Date of Award
Master of Public Health (MPH)
School of Public Health
Objective: This study explores trends in procurement for 3 hospitals in Connecticut over a four-year period to better understand how much N2O is released. N2O use and frequency of conversion to epidural after N2O, as well as emergency cesarean section after N2O use is also examined. A plan for N2O destruction technology testing is outlined.
Background: Nitrous Oxide (N2O) is a well-documented greenhouse gas (GHG) and ozone-depleting agent. N2O use continues to be unregulated, and concurrently it has also become more widely adopted for use in labor and delivery in the US, though it has been popular in Europe and the UK since the 1930’s. A shift in attitudes around labor and birth has resulted in a stronger desire to avoid “medicalization” of the process; nurse midwives and other healthcare providers that are qualified to administer N2O can do so and prevent anesthesiologist intervention. The use of N2O to replace epidural is sometimes mischaracterized as a “natural” pain management strategy. As a potent GHG that is gaining popularity, it is important that use is more actively monitored and regulated by hospitals, as well as adopting technologies to prevent untreated release of N2O into the atmosphere.
Methods: N2O procurement data was analyzed over a four-year period. Conversion to CO2 equivalents was made using the global warming potential multiplier established by the Intergovernmental Panel on Climate Change (IPCC). Five hospitals were analyzed for N2O Conversion (or “failure”) over one calendar year (2019). This data was also used to assess whether parturients were at higher risk of emergency cesarean section after N2O use.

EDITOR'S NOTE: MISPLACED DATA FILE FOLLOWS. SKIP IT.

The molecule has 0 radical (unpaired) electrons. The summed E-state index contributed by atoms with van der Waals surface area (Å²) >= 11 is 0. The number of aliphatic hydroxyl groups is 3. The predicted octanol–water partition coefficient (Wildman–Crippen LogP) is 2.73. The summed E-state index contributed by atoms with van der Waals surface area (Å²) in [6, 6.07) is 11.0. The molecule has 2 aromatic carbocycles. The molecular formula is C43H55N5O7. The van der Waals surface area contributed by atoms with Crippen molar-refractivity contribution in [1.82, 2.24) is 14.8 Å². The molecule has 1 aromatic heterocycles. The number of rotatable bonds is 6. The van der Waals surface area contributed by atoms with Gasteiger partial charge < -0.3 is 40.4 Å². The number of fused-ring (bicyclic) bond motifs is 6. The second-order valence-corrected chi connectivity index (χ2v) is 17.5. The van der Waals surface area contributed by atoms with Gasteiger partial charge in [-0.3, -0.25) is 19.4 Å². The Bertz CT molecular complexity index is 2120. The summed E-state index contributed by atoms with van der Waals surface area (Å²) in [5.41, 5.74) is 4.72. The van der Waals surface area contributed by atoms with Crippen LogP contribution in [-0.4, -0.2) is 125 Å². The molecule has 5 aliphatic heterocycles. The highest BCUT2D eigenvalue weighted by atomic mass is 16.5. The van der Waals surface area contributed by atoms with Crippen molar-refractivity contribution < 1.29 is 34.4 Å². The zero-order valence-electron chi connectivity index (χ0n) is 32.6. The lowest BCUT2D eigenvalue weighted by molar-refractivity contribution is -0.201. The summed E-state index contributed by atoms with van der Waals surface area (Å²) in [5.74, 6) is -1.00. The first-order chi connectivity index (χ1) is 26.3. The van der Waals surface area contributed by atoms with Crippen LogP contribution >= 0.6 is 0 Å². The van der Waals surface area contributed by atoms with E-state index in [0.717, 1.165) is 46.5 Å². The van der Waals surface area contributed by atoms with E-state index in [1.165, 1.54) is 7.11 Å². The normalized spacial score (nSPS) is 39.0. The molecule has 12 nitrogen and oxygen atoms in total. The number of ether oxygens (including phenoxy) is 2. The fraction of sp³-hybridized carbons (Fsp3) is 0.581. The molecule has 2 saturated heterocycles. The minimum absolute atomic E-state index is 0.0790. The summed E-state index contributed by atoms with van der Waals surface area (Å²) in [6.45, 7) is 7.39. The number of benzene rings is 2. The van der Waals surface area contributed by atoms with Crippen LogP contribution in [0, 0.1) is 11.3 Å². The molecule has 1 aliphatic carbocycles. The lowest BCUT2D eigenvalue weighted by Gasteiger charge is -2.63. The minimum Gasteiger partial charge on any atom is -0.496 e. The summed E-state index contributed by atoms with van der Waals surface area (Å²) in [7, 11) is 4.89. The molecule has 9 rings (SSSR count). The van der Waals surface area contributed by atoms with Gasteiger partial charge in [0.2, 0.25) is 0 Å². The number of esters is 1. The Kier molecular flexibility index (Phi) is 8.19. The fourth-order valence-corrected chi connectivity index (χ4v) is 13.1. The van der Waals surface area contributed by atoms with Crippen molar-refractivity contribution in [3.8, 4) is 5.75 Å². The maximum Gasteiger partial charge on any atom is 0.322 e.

Results: N2O use in 3 hospitals within the Yale New Haven Health System (YNHHS), has increased by 99.3% over a four-year period, and is likely to continue increasing, if the patients and providers continue to prefer its use over epidurals. 42% of parturients (n=784) receiving N2O during labor went on to also receive neuraxial pain management. 3% of patients receiving N2O during a labor attempt went on to require emergency cesarean section. N2O use for pain management is associated with no increased relative risk of emergency cesarean section (RR=0.99). However, conversion from N2O to neuraxial pain management is associated with a 4.5-fold increased risk for emergency cesarean section.
Conclusions: Higher selectivity for N2O use could reduce overall GHG emissions, without sacrificing patient outcomes. US hospitals could decrease their N2O emissions by installing N2O destruction units. A sample test outline for independent verification of N2O destruction technology is outlined in this study, both in a trial and hospital setting.
Sanchez, Bethany, "Nitrous Oxide: Use In Labor & Delivery And Steps Toward Healthcare Sustainability" (2020). Public Health Theses. 1991.